Richard (the late Nicholas Tucci) mutters to himself “broomstick and everything”, as his car, leaving the driveway, passes neighbour Mrs Start (Colleen Heidemann) clearing snow from the driveway with her brush. It is easy to see how this old woman, with her shock of upright grey hair, her single working eye, her strange mannerisms and indeed her interest in the occult, might be regarded as a witch, but Richard’s hearing-impaired young son Michael (Keaton Tetlow) rather likes her, even if, like many an artistic, imaginative boy of his age, he is scared of near everything else.
The darkness outside their snowbound house in the woods, the lightning from storms, the monster that may be lurking under or even on the bed – all these terrify little Michael, whose anxious point-of-view largely dominates Ben Charles Edwards’s Father of Flies. Yet nothing frightens Michael more than Coral (Camilla Rutherford, in a perfectly slippery performance of glacial estrangement), the woman who has moved in with Richard, replacing Michael’s real mother Linda (Sandra Andreis). Unable fully to comprehend Linda’s mental illness, Michael just wishes his mother would come home – and Linda too wants nothing more than to be back with her son.
Coral does cut a sinister, ambiguous figure, and not least because of the icy English accent that marks her (m)otherness in this Upper New York setting. The stepmother has long been an archetype of wickedness in folklore, and like the stepmother in Snow White, Coral obsessively checks her own reflection in the mirror or any other reflective surface available. She also, as a vain measure to counter ageing and preserve her beauty, frequently dons a featureless LED Therapy Mask that makes her look like the grotesque heroine of Georges Franju’s merger of myth and medicine, Eyes Without A Face (1960).
Coral too will expressly be called a witch – indeed, a “stupid witch” – by Michael’s older sister Donna (Page Ruth), although Donna also refers to her as a “creepy Mary Poppins” – and there is something about Carol’s behaviour (and effaced demeanour) that veers between vulnerability and slyly insidious rapacity. A television programme that Coral half-watches (and Michael overhears from the bathroom) describes the phenomenon of brood parasites, like cuckoos or queen-killing bumble bees, which “hijack an already established nest, home or family unit”. That is how both Michael and Donna see Coral: an alien intruder who, now pregnant with her own child, is not only (literally) inscribing herself into Michael’s paintings of a (once) happy family, but supplanting Richard’s children and former wife.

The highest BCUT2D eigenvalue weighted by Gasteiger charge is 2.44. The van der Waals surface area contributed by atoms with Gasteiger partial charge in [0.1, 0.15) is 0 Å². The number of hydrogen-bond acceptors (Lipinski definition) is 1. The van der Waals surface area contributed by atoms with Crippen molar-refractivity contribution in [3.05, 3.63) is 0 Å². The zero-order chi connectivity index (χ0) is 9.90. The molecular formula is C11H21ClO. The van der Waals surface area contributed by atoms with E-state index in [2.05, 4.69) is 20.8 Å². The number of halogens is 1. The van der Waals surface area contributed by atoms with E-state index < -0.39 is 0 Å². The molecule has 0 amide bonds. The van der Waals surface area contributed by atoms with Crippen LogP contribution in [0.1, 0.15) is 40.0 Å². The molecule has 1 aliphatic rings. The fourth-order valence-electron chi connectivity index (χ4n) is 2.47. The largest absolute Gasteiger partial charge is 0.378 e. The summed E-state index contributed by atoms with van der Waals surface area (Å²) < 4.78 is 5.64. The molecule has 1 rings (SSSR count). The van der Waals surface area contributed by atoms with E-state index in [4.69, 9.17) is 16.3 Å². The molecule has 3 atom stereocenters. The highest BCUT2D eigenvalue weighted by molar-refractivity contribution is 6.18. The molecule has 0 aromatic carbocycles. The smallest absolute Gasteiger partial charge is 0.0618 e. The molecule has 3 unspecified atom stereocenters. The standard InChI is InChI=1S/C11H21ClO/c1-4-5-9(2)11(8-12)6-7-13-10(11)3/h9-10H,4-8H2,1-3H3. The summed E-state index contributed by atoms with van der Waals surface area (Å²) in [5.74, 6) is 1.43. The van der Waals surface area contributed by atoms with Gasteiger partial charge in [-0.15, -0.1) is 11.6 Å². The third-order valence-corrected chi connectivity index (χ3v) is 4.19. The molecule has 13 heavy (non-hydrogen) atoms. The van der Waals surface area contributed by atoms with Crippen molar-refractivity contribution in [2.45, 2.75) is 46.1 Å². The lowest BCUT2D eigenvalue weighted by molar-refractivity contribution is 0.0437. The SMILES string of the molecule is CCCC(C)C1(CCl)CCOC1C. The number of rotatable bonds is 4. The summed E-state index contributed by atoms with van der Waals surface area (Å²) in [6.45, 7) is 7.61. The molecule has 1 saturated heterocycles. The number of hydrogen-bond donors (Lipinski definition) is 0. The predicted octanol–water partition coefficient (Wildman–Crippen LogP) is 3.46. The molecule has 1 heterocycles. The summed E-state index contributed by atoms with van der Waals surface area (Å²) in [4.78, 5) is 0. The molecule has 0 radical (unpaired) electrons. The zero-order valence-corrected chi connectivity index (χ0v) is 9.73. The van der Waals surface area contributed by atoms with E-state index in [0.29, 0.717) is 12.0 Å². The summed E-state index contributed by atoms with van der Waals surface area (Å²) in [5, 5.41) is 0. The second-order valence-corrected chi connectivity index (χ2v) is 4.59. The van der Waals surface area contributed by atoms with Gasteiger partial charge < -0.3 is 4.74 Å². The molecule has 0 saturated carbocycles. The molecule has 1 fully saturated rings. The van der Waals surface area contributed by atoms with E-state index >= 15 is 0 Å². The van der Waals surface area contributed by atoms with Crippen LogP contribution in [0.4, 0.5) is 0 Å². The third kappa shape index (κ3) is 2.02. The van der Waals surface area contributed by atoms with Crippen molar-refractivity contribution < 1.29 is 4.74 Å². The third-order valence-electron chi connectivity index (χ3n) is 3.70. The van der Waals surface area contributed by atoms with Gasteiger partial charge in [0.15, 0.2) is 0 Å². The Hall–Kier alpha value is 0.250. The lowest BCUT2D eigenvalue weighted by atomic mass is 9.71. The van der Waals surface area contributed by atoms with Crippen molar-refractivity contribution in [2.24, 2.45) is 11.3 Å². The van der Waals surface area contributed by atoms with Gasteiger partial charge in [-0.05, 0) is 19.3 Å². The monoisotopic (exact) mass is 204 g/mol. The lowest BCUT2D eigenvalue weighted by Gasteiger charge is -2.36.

There is a slippage here, between adult, adolescent and childish perspectives, between fractured chronologies, and even between worlds (“The things we do in this world echo in the next”, as Mrs Start tells Michael). In one sequence, Michael is shown sitting before a staticky TV, in a reprise of an iconic scene from Tobe Hooper’s Poltergeist (1982). Father of Flies too features a supernatural home invasion that threatens a family’s already frayed integrity from within. “Everything in this house is busted,” Donna will complain, as lights flicker and short, alarms go off for no reason, strange sounds are heard, and mischievous, noisy spirits make their presence known.
Yet Donna’s words also diagnose the ruins of a household haunted by its own dysfunction. Meanwhile, the tightly structured script (co-written by Edwards with Nadia Doherty) delivers some very sophisticated, if harrowing, revelations, while always playing entirely fair with the disoriented viewer. Here a little boy’s incomprehension of his own experience translates into unsettling, ultimately moving horror, even as the dead wreak their complicated, karmic revenge from beyond, making everyone pay the toll of tragic trauma.
Father of Flies has just premiered at Grimmfest. It will show at the Raindance Film Festival taking place between October 27th and November 6th.